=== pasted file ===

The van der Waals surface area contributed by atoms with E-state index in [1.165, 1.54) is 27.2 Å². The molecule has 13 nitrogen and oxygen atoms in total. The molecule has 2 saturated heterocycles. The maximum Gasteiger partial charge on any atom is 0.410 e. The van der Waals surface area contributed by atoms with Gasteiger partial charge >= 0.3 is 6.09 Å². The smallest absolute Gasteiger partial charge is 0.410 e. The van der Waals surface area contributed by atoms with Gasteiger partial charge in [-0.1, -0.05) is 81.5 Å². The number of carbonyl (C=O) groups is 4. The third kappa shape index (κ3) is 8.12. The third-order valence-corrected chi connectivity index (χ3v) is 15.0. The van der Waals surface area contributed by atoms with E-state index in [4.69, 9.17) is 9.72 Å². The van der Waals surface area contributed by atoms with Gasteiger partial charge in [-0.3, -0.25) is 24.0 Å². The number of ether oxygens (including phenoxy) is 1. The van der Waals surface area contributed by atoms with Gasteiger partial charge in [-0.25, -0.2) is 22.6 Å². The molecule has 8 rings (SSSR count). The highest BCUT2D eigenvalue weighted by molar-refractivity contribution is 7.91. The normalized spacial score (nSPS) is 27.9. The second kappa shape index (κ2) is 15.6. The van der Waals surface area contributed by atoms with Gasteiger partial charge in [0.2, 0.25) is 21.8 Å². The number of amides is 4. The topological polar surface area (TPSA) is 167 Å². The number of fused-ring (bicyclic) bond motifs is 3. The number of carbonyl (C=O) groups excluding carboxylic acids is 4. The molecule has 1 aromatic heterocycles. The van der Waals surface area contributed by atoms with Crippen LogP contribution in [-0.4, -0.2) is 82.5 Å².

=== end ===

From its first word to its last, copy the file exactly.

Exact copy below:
The van der Waals surface area contributed by atoms with E-state index in [1.165, 1.54) is 27.2 Å². The molecule has 13 nitrogen and oxygen atoms in total. The molecule has 2 saturated heterocycles. The maximum Gasteiger partial charge on any atom is 0.410 e. The van der Waals surface area contributed by atoms with Gasteiger partial charge >= 0.3 is 6.09 Å². The smallest absolute Gasteiger partial charge is 0.410 e. The van der Waals surface area contributed by atoms with Gasteiger partial charge in [-0.1, -0.05) is 81.5 Å². The number of carbonyl (C=O) groups is 4. The third kappa shape index (κ3) is 8.12. The third-order valence-corrected chi connectivity index (χ3v) is 15.0. The van der Waals surface area contributed by atoms with E-state index in [4.69, 9.17) is 9.72 Å². The van der Waals surface area contributed by atoms with Gasteiger partial charge in [-0.3, -0.25) is 24.0 Å². The number of ether oxygens (including phenoxy) is 1. The van der Waals surface area contributed by atoms with Gasteiger partial charge in [-0.25, -0.2) is 22.6 Å². The molecule has 8 rings (SSSR count). The highest BCUT2D eigenvalue weighted by molar-refractivity contribution is 7.91. The normalized spacial score (nSPS) is 27.9. The second kappa shape index (κ2) is 15.6. The van der Waals surface area contributed by atoms with Gasteiger partial charge in [0.2, 0.25) is 21.8 Å². The number of amides is 4. The topological polar surface area (TPSA) is 167 Å². The number of fused-ring (bicyclic) bond motifs is 3. The number of carbonyl (C=O) groups excluding carboxylic acids is 4. The molecule has 1 aromatic heterocycles. The van der Waals surface area contributed by atoms with Crippen LogP contribution in [-0.4, -0.2) is 82.5 Å².